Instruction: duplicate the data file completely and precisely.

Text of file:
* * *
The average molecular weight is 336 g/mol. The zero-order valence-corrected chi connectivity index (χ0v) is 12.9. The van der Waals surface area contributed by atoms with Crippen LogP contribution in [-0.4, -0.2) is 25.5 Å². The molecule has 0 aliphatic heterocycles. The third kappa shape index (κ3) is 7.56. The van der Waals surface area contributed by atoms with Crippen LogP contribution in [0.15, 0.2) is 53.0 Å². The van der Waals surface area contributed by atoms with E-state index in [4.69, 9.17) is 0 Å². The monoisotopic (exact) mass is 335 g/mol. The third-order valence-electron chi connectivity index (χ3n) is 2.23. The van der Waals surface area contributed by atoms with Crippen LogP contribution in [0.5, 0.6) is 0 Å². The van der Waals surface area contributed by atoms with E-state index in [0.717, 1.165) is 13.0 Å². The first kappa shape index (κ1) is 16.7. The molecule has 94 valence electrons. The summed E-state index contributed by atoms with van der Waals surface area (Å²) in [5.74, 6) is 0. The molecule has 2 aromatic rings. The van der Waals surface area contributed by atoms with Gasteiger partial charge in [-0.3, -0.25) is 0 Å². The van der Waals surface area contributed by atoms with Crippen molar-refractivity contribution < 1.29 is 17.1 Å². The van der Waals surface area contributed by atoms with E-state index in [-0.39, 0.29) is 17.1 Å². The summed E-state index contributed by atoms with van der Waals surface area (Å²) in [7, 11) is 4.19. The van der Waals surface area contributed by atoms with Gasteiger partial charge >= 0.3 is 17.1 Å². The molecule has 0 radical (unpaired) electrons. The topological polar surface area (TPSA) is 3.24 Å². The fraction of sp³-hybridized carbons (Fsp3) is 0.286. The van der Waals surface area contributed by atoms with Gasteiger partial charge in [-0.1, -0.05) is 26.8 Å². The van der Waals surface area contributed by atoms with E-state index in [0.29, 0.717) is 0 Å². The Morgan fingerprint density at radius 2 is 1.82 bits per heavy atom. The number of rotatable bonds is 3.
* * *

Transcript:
The average molecular weight is 336 g/mol. The zero-order valence-corrected chi connectivity index (χ0v) is 12.9. The van der Waals surface area contributed by atoms with Crippen LogP contribution in [-0.4, -0.2) is 25.5 Å². The molecule has 0 aliphatic heterocycles. The third kappa shape index (κ3) is 7.56. The van der Waals surface area contributed by atoms with Crippen LogP contribution in [0.15, 0.2) is 53.0 Å². The van der Waals surface area contributed by atoms with E-state index in [4.69, 9.17) is 0 Å². The monoisotopic (exact) mass is 335 g/mol. The third-order valence-electron chi connectivity index (χ3n) is 2.23. The van der Waals surface area contributed by atoms with Crippen LogP contribution in [0.5, 0.6) is 0 Å². The van der Waals surface area contributed by atoms with E-state index in [0.717, 1.165) is 13.0 Å². The first kappa shape index (κ1) is 16.7. The molecule has 94 valence electrons. The summed E-state index contributed by atoms with van der Waals surface area (Å²) in [5.74, 6) is 0. The molecule has 2 aromatic rings. The van der Waals surface area contributed by atoms with Gasteiger partial charge in [-0.3, -0.25) is 0 Å². The van der Waals surface area contributed by atoms with Crippen molar-refractivity contribution < 1.29 is 17.1 Å². The van der Waals surface area contributed by atoms with E-state index in [-0.39, 0.29) is 17.1 Å². The summed E-state index contributed by atoms with van der Waals surface area (Å²) in [7, 11) is 4.19. The van der Waals surface area contributed by atoms with Gasteiger partial charge >= 0.3 is 17.1 Å². The molecule has 0 radical (unpaired) electrons. The topological polar surface area (TPSA) is 3.24 Å². The fraction of sp³-hybridized carbons (Fsp3) is 0.286. The van der Waals surface area contributed by atoms with Gasteiger partial charge in [-0.1, -0.05) is 26.8 Å². The van der Waals surface area contributed by atoms with E-state index in [0.29, 0.717) is 0 Å². The Morgan fingerprint density at radius 2 is 1.82 bits per heavy atom. The number of rotatable bonds is 3.